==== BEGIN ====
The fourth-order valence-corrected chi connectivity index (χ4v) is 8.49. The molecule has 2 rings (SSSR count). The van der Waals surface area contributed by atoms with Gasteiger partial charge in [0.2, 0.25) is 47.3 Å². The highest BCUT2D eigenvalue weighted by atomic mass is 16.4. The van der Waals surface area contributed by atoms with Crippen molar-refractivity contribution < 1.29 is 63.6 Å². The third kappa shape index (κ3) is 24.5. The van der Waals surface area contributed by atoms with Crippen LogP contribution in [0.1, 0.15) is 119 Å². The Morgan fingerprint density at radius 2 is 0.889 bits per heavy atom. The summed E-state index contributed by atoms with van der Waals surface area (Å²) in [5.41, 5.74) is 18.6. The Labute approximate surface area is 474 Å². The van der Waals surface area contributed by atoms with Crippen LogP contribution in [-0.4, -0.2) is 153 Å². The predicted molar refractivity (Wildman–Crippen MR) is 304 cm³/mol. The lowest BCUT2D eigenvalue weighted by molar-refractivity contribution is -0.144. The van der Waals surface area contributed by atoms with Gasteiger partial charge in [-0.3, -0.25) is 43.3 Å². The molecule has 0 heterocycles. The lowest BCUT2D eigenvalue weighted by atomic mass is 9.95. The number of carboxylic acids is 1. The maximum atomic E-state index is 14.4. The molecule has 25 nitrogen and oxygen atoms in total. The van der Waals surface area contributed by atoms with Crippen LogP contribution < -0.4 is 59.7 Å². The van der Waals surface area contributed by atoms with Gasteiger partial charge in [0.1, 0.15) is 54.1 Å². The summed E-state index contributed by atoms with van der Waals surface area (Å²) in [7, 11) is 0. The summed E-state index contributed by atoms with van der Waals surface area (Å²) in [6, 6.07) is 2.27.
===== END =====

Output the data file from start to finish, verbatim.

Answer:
The fourth-order valence-corrected chi connectivity index (χ4v) is 8.49. The molecule has 2 rings (SSSR count). The van der Waals surface area contributed by atoms with Gasteiger partial charge in [0.2, 0.25) is 47.3 Å². The highest BCUT2D eigenvalue weighted by atomic mass is 16.4. The van der Waals surface area contributed by atoms with Crippen molar-refractivity contribution < 1.29 is 63.6 Å². The third kappa shape index (κ3) is 24.5. The van der Waals surface area contributed by atoms with Crippen LogP contribution in [0.1, 0.15) is 119 Å². The Morgan fingerprint density at radius 2 is 0.889 bits per heavy atom. The summed E-state index contributed by atoms with van der Waals surface area (Å²) in [5.41, 5.74) is 18.6. The Labute approximate surface area is 474 Å². The van der Waals surface area contributed by atoms with Crippen LogP contribution in [-0.4, -0.2) is 153 Å². The predicted molar refractivity (Wildman–Crippen MR) is 304 cm³/mol. The lowest BCUT2D eigenvalue weighted by molar-refractivity contribution is -0.144. The van der Waals surface area contributed by atoms with Gasteiger partial charge in [-0.3, -0.25) is 43.3 Å². The molecule has 0 heterocycles. The lowest BCUT2D eigenvalue weighted by atomic mass is 9.95. The number of carboxylic acids is 1. The maximum atomic E-state index is 14.4. The molecule has 25 nitrogen and oxygen atoms in total. The van der Waals surface area contributed by atoms with Crippen LogP contribution < -0.4 is 59.7 Å². The van der Waals surface area contributed by atoms with Gasteiger partial charge in [0.1, 0.15) is 54.1 Å². The summed E-state index contributed by atoms with van der Waals surface area (Å²) in [7, 11) is 0. The summed E-state index contributed by atoms with van der Waals surface area (Å²) in [6, 6.07) is 2.27.